No One Within TNA Opposes The Resolution – Dharmalingam Siddharthan

Aarliamentarians of the Tamil National Alliance (TNA) are to meet on October 20, to determine their stance on the UN Human Rights Council (UNHRC) resolution cosponsored by the Sri Lankan government ahead of the parliamentary debate that is due on October 23. Despite initial disappointments shared by some of the TNA members, PLOTE leader and TNA MP Dharmalingam Siddharthan told The Sunday Leader that in general there is no one within the party who opposes the UN resolution. He added that the government accepted the content of the resolution by cosponsoring the resolution adopted by the UN and therefore the Tamils ‘cannot afford to throw it away’.

Following are excerpts of the interview:

 by Waruni Karunarathne

Q: Political parties are having internal discussions on the UNHRC resolution on Sri Lanka ahead of the parliamentary debate scheduled to be held on the resolution. Has the TNA had any internal discussion to determine your stance on the resolution?

A: Not really. The party is going to meet on the 20th of this month to discuss matters pertaining to the UN resolution. Actually only the TNA parliamentary group will meet on the 20th. Soon after that, the TNA Coordinating Committee is supposed to meet and discuss. It is necessary for us to take our stance before the debate in parliament. In general I do not think that anyone within the party opposes the UN resolution as such. Some of us may be unhappy that the resolution is not up to our expectations.

We do not trust or rely on the internal mechanism. The internal mechanisms in the past were established as initiatives of the Sri Lankan government. It was not done based on external requests or external pressures as such. The difference of the new proposed mechanism is that it was brought in by a UN resolution which is a complete external force. By cosponsoring that resolution, the government also showed their support and accepted the content of the resolution. Therefore, we have to wait and see as to how it will be implemented. We cannot afford to just throw it away. We will also have to monitor the new process and thereafter we can decide whether this new mechanism can be accepted or not.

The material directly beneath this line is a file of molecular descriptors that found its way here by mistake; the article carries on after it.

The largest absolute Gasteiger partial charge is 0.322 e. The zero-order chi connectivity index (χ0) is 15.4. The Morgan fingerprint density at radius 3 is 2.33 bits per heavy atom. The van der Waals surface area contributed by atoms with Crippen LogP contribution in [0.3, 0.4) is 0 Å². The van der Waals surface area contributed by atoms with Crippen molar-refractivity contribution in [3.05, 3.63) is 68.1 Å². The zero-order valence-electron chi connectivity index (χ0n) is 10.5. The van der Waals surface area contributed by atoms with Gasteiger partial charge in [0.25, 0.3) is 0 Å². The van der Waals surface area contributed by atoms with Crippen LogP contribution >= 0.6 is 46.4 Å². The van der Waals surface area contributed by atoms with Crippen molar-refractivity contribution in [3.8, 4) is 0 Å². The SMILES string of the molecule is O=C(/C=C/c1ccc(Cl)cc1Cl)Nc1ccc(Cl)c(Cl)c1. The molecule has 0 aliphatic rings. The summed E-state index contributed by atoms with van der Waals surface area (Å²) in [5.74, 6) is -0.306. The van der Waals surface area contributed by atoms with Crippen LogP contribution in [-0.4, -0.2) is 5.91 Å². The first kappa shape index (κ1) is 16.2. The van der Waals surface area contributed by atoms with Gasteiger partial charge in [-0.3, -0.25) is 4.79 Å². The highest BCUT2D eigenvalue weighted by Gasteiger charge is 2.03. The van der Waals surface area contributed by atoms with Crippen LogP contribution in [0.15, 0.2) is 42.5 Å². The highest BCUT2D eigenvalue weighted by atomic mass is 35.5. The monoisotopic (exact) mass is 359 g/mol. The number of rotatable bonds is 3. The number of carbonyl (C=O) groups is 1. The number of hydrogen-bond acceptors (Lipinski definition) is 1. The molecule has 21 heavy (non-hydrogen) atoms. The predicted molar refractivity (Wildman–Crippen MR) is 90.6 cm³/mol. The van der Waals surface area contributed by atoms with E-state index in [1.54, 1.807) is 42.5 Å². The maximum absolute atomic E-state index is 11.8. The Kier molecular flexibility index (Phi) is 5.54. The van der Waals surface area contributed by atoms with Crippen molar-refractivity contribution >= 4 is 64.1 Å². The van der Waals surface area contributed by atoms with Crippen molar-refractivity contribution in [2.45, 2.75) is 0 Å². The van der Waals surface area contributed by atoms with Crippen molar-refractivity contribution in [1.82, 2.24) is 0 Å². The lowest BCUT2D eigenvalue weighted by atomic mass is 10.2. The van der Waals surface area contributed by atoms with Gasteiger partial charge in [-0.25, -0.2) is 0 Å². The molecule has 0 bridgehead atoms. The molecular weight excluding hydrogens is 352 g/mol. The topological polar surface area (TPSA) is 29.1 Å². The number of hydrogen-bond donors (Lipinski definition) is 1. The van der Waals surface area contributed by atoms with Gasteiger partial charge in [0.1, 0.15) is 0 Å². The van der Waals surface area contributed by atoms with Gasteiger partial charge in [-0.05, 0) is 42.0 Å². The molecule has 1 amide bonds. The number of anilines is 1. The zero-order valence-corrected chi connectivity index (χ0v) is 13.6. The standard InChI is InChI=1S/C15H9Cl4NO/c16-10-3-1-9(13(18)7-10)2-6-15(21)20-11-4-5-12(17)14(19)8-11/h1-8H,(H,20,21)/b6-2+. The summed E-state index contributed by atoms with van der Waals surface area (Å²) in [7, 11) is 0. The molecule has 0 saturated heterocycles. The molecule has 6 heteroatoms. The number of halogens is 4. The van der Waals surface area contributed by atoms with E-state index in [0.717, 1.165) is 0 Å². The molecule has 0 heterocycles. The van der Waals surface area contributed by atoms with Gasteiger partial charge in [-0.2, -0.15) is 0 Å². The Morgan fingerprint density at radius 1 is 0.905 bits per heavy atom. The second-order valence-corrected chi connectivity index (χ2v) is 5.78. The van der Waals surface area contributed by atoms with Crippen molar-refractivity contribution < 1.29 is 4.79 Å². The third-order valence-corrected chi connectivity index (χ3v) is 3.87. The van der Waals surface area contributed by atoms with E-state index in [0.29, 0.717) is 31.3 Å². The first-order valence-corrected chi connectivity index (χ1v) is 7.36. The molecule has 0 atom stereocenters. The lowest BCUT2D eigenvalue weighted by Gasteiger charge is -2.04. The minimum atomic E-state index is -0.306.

Q: The Prime Minister said that reports of the Udalagama Commission and Paranagama Commission will be made available to parliamentarians for their reference. There was a question of credibility related to the commissions appointed during the previous regime. With that regard, do you think there is a need to look into these reports now?

A:  Definitely, we have to look at those reports.  The questions were not raised mainly with reference to the reports but the implementation of the recommendations of those reports. In the past, they appointed commissions and reports were produced but no recommendations given on the reports were implemented.

Mostly, that was what was lacking. If we are to have an internal process, the government need to ensure the safety of the witnesses. Witness security is more important than anything else. At the beginning people will be a little reluctant to come out openly.

It is natural for them to fear for their lives and safety. It is also our responsibility to help people come out. But everything depends on the government as to how they are going to conduct the new mechanism and provide protection to witnesses. It all depends on the governments attitude towards that.


Q: The government has said that the Missing Peron’s Commission headed by Maxwell Paranagama will be abolished and a new mechanism will be put in its place. The Paranagama commission has already dealt with several cases. Do you expect the government to completely abandon its procedures? What are your suggestions for the new mechanism?